GLOV Presses Fenty

Grassroots groups asks for more from mayor as brother of latest victim speaks out

by Yusef Najafi, Will O'Bryan
Published on December 18, 2008, 12:00am | Comments

The newly re-formed GLOV -- Gays and Lesbians Opposing Violence -- on Dec. 17 sent a letter to Mayor Adrian Fenty asking that he take a more public position regarding violent crimes, including the deaths of Tony Randolph Hunter and Durval Martins, perpetrated against the local gay community in recent months.

''GLOV ... has requested on numerous occasions ... to meet with you, but we have been repeatedly informed that you are not interested in a meeting at this time,'' the letter, signed by GLOV Co-Chairs Chris Farris and Todd Metrokin, reads in part. ''We write to ask that you reconsider. The community is nervous and on edge, as violence around us continues to increase. We have met with the [Washington Metropolitan Police Department], the United States Attorney's Office [for the District of Columbia], community organizations, and members of the City Council, but we have not heard from our Mayor. This is not acceptable. We need to meet with you to present our concerns personally, to hear that you understand the issues, to learn what your plans are to address them, and to see how we can all -- city agencies, the police, the prosecutors, community organizations, and business leaders -- work together to end the hate-filled violence that is plaguing our community.''

Underscoring the urgency of GLOV's request, the family of Martins -- killed in the early hours of Dec. 16 as he walked from the 17th Street NW strip of gay venues to his home near Q and Third Streets NW -- held a news conference Dec. 18 at the crime scene at 11th and Q Streets NW.

About half a dozen of Martins' friends and family arrived around 2:30 p.m. at the intersection Thursday afternoon, dressed in black and weeping. With a backdrop of flowers and candles placed to memorialize the tragedy, Martins' twin brother, Pedro Martins, of Arlington, addressed the small crowd. He explained that he and his brother, both gay, had moved from Rhode Island, where much of their family still lives, about a year ago.

''I want to thank everyone who's been sending their prayers and thoughts,'' Pedro Martins said. ''This has been a very hard time for my family and myself. I feel like part of my heart has died. But I'm thankful to [MPD Acting Lt. Brett] Parson, and I have faith that the police are going to find the monster that did this tragedy. I know that justice will prevail, eventually.''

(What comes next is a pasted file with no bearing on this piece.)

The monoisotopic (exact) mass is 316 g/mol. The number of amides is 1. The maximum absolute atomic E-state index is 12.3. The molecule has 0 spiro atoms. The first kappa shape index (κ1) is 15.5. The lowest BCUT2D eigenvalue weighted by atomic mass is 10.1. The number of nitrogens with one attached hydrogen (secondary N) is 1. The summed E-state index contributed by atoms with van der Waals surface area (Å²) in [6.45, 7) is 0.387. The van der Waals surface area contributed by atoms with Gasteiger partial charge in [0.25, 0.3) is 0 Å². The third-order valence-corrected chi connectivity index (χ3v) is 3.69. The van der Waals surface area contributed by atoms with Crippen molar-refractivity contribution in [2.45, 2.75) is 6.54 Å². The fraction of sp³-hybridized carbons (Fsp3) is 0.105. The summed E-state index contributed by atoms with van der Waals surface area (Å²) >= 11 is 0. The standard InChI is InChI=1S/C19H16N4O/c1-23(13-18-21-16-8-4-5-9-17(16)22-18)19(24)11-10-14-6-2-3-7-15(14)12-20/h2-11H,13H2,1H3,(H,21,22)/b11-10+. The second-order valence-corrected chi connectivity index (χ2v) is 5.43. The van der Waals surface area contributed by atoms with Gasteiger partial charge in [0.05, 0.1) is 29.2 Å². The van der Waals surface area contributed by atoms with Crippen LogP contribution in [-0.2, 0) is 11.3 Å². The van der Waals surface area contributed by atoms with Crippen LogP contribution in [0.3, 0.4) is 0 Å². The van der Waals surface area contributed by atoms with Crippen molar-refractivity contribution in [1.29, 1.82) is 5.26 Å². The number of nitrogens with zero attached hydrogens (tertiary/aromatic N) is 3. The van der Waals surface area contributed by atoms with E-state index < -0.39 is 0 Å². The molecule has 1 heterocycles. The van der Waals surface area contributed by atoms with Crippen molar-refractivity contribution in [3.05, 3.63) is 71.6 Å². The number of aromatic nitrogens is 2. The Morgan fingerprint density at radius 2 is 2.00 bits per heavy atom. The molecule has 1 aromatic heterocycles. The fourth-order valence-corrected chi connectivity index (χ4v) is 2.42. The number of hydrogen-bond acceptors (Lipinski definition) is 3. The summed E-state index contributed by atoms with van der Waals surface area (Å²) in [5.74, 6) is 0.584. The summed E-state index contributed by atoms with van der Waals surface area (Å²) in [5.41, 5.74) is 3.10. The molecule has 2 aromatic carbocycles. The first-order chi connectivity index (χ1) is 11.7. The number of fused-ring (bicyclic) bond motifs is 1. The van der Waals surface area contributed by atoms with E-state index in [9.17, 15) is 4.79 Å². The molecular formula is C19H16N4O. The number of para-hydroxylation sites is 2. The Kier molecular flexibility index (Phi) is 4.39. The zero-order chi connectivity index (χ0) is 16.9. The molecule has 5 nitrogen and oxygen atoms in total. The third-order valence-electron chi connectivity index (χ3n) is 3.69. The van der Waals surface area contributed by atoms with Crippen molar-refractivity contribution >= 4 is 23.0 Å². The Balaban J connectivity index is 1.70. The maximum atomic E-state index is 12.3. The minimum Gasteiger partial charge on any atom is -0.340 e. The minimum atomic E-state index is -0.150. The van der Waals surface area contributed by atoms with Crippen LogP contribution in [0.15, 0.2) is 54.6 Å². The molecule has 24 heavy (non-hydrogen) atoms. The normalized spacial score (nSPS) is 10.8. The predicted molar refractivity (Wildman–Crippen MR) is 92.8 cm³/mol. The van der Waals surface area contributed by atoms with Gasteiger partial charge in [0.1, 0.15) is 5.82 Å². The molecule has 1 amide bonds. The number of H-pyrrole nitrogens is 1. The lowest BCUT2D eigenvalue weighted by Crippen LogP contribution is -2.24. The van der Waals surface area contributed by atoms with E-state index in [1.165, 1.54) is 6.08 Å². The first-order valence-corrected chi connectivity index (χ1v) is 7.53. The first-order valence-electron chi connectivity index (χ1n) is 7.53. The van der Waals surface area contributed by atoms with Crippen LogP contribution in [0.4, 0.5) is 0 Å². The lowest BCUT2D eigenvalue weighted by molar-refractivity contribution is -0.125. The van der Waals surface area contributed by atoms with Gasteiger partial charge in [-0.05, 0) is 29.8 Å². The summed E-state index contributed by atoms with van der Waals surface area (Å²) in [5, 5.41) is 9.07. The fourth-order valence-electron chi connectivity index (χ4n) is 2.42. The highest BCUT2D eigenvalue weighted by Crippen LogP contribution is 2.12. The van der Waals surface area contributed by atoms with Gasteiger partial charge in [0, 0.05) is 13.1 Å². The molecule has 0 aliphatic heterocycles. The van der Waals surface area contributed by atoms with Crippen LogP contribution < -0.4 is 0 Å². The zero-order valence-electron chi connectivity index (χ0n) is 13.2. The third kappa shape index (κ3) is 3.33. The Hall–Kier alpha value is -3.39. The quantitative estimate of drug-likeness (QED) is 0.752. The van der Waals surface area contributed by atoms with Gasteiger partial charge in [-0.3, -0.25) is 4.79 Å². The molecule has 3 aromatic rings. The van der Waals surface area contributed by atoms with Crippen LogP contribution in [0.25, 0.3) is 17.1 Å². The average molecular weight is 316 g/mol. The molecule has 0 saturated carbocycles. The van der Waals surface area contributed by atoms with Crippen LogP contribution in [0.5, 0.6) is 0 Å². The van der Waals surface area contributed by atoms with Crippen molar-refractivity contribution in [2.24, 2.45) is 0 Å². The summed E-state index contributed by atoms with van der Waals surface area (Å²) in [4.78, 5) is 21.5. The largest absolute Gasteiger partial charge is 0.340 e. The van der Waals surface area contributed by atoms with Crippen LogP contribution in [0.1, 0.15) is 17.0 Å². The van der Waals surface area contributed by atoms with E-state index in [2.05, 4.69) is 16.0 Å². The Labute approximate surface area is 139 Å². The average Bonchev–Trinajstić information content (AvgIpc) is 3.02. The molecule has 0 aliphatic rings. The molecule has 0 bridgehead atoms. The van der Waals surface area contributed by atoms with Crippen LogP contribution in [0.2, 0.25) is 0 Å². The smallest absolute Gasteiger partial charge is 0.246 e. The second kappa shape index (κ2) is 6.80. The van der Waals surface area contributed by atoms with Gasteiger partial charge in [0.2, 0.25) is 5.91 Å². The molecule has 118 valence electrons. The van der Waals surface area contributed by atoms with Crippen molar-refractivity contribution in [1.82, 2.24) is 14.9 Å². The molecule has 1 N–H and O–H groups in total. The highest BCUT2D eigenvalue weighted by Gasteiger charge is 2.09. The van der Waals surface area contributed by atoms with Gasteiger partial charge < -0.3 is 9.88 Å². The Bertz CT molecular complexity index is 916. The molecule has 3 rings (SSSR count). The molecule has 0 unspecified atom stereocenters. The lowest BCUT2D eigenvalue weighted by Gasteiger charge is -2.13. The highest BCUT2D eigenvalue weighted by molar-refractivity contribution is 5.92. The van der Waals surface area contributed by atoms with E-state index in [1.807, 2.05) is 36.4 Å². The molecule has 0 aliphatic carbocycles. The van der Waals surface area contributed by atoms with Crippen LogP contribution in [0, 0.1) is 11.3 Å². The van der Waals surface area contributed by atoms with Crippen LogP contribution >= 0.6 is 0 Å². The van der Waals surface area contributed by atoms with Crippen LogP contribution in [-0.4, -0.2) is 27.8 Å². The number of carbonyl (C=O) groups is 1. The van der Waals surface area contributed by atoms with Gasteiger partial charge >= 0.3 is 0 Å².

Pedro Martins also said that his brother, who worked as a waiter, most recently at the newly opened Posto Ristorante at 14th and Church Streets NW, would usually take cabs home after work because of the cash tips he carried. But the night of his murder, after visiting bars along 17th Street, that was not the case.

''He was just walking home ... minding his own business. He was a nice person. ... He was not a violent person. I don't understand this. Some cowards did this, some horrible monsters did this.''

Farris, also at the press conference, warned that such a crime could happen to anyone and urged the community involvement.

''Every single one of us needs to do everything we can to help the police solve this particular case, because there are murderers on the loose on our streets,'' Farris said. ''Regardless of what the city is saying right now, these streets at night are not safe for someone to walk around by themselves.''

A second press conference, held immediately afterward at MPD headquarters downtown, revealed little more about the case. Rodney Parks, head of MPD's homicide branch, did say that there is little evidence to go on as yet, with no reason to consider the murder a bias crime or gang-related. With his wallet, phone and other possessions still on his person, nor would Durval Martins' murder appear to be the result of a robbery.

Durval Martins
Durval Martins
(Photo courtesy Metropolitan Police Dept.)

Michael Benardo, a gay man who serves as the ANC (Advisory Neighborhood Commission) commissioner for ANC206, which borders the crime scene, was out Wednesday night, Dec. 17, with Phil Attey, another gay activist in that neighborhood, and others. They handed out MPD fliers seeking information in the case, offering a $50,000 reward, along 14th Street NW.

Looking at this recent attack and GLOV's letter to Fenty, Benardo said Dec. 18 that it might help to ease tensions if Fenty were to take a higher profile now.

''I think it would help to show solidarity with the community,'' he said, referring to both the gay community and to all residents in the Logan Circle-Shaw area. ''Citizens always have a right to ask their elected officials what they're doing. If they're feeling they're not getting answers, they should call.

''Two murders within four months of each other, within four of five blocks of each other, is alarming,'' Benardo added, referring to both Martins and Hunter, attacked Sept. 7 near Eighth and N Streets NW, and who later died of his injuries.

According to the Mayor's Office of GLBT Affairs, as of late Dec. 18, a formal response has not yet been issued to GLOV.

Anyone with information in Durval Martins' murder is asked to call MPD Detective Paul Regan at 202-425-5563, or the Command Information Center at 202-727-9099. Callers wishing to remain anonymous may call 1-888-919-2746. Anonymous tips may also be sent as text messages to 50411.

The GLOV letter should be available soon in its entirety at www.glovdc.org.